Following the model of online campaigns against the tampon tax in the U.K., Canada, Australia, and the U.S., in March 2018, two German women launched a petition at Change.org urging “Die Periode ist kein Luxus – senken Sie die Tamponsteuer!” (Roughly: “Periods are not a luxury – lower the tampon tax!”). At the time, Germany’s VAT on menstrual products was 19%.
Beginning in January 2020, most menstrual products in Germany are now taxed at a rate of 7% (news story here). Over at Vulvani, Britta Wiebe tracks the trajectory of the German campaign and the legislative response, but points out that pantyliners are still subject to the higher rate:
The new taxation is almost completely successful. Unfortunately, a small questions remains. Because the reduced tax rate applies to all period products except panty liners. This means that panty liners are still taxed at 19 percent. You might ask yourself why? So do we! It is said that panty liners are not used exclusively for menstruation, but rather for daily use. Unfortunately, the logic of politicians makes no sense at all. Because the reduced tax rate is supposed to apply to products of daily use. Well, at least the menstrual world remains exciting.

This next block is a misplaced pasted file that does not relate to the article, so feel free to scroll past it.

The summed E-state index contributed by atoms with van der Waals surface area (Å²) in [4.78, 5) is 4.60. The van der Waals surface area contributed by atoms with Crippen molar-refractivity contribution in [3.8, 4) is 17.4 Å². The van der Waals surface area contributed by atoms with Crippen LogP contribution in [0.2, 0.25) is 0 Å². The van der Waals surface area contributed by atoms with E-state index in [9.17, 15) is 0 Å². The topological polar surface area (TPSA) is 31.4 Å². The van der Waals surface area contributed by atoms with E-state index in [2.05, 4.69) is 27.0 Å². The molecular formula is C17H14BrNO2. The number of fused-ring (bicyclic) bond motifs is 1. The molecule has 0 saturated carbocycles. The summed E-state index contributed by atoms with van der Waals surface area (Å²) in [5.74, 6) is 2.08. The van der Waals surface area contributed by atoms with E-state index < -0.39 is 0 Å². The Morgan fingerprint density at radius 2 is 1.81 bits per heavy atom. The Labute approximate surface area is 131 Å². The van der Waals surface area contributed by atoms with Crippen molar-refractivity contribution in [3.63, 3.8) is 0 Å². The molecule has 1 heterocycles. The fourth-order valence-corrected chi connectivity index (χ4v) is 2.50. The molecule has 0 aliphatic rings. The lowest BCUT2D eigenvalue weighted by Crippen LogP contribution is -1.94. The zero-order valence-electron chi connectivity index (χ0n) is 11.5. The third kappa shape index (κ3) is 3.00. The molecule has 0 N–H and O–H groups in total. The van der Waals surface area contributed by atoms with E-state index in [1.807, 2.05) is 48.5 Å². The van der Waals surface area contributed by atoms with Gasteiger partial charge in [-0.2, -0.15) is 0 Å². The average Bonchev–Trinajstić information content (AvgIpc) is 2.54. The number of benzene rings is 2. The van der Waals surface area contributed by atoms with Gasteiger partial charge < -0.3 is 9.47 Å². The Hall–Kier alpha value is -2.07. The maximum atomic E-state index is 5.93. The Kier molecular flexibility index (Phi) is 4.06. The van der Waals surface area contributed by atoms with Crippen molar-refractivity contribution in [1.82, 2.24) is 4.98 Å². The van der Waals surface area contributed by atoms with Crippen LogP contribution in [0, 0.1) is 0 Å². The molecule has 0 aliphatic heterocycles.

Read Wiebe’s full analysis here.
In the U.S. context, Professor Emily Gold Waldman (Pace) and I have argued (here) that the tampon tax is unconstitutional. Professor Carla Spivack (OKCU) and I have argued (here) that the tampon tax also violates multiple human rights norms and is ripe for challenge, especially in the European Court of Human Rights, where there is some helpful precedent.
The particularities of the EU tax laws restrain countries’ ability to move menstrual products into the zero rate VAT category. But how about a new pan-European online petition? Instead of “Periods are not a luxury – lower the tampon tax!” let’s move to “Periods are not a luxury – the EU must eliminate the tampon tax!”Die Periode ist kein Luxus – Die Europäische Union muss die Tamponsteur beseitigen! (Thanks, Google Translate!)